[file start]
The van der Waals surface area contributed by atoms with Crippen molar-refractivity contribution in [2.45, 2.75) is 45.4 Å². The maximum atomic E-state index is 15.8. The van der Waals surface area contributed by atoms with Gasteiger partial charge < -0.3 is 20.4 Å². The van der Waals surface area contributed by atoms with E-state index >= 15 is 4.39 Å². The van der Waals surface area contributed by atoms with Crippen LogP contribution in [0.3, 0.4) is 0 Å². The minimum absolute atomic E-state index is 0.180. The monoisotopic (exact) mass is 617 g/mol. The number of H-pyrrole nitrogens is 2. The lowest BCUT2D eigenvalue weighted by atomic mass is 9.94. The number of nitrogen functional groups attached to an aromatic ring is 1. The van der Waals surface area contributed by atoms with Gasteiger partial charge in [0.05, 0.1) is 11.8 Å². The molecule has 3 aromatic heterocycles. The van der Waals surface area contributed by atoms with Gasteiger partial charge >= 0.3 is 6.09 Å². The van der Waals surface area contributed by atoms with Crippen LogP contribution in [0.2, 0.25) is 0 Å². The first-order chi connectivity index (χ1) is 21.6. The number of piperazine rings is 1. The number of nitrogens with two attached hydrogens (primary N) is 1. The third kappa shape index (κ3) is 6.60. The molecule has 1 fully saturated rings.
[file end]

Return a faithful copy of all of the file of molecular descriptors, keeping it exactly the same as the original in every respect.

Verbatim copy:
The van der Waals surface area contributed by atoms with Crippen molar-refractivity contribution in [2.45, 2.75) is 45.4 Å². The maximum atomic E-state index is 15.8. The van der Waals surface area contributed by atoms with Gasteiger partial charge < -0.3 is 20.4 Å². The van der Waals surface area contributed by atoms with E-state index >= 15 is 4.39 Å². The van der Waals surface area contributed by atoms with Crippen LogP contribution in [0.3, 0.4) is 0 Å². The minimum absolute atomic E-state index is 0.180. The monoisotopic (exact) mass is 617 g/mol. The number of H-pyrrole nitrogens is 2. The lowest BCUT2D eigenvalue weighted by atomic mass is 9.94. The number of nitrogen functional groups attached to an aromatic ring is 1. The van der Waals surface area contributed by atoms with Gasteiger partial charge in [0.05, 0.1) is 11.8 Å². The molecule has 3 aromatic heterocycles. The van der Waals surface area contributed by atoms with Gasteiger partial charge >= 0.3 is 6.09 Å². The van der Waals surface area contributed by atoms with Crippen LogP contribution in [0.2, 0.25) is 0 Å². The first-order chi connectivity index (χ1) is 21.6. The number of piperazine rings is 1. The number of nitrogens with two attached hydrogens (primary N) is 1. The third kappa shape index (κ3) is 6.60. The molecule has 1 fully saturated rings.